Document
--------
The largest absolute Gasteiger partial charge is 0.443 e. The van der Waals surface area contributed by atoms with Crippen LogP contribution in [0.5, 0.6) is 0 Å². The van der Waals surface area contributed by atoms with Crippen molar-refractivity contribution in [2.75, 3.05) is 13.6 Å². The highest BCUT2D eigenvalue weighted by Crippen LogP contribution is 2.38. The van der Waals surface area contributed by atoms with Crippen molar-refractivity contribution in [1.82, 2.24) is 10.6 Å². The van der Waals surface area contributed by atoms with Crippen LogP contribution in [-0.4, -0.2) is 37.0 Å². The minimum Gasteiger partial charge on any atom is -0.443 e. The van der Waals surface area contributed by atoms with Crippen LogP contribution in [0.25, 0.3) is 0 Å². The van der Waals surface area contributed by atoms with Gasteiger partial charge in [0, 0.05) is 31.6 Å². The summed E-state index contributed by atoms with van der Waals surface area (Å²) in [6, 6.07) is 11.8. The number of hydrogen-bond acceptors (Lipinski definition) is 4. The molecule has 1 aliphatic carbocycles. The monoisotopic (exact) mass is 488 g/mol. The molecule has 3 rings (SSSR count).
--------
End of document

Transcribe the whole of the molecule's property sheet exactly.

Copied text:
The largest absolute Gasteiger partial charge is 0.443 e. The van der Waals surface area contributed by atoms with Crippen LogP contribution in [0.5, 0.6) is 0 Å². The van der Waals surface area contributed by atoms with Crippen molar-refractivity contribution in [2.75, 3.05) is 13.6 Å². The highest BCUT2D eigenvalue weighted by Crippen LogP contribution is 2.38. The van der Waals surface area contributed by atoms with Crippen molar-refractivity contribution in [1.82, 2.24) is 10.6 Å². The van der Waals surface area contributed by atoms with Crippen LogP contribution in [-0.4, -0.2) is 37.0 Å². The minimum Gasteiger partial charge on any atom is -0.443 e. The van der Waals surface area contributed by atoms with Crippen LogP contribution in [0.25, 0.3) is 0 Å². The van der Waals surface area contributed by atoms with Gasteiger partial charge in [0, 0.05) is 31.6 Å². The summed E-state index contributed by atoms with van der Waals surface area (Å²) in [6, 6.07) is 11.8. The number of hydrogen-bond acceptors (Lipinski definition) is 4. The molecule has 1 aliphatic carbocycles. The monoisotopic (exact) mass is 488 g/mol. The molecule has 3 rings (SSSR count).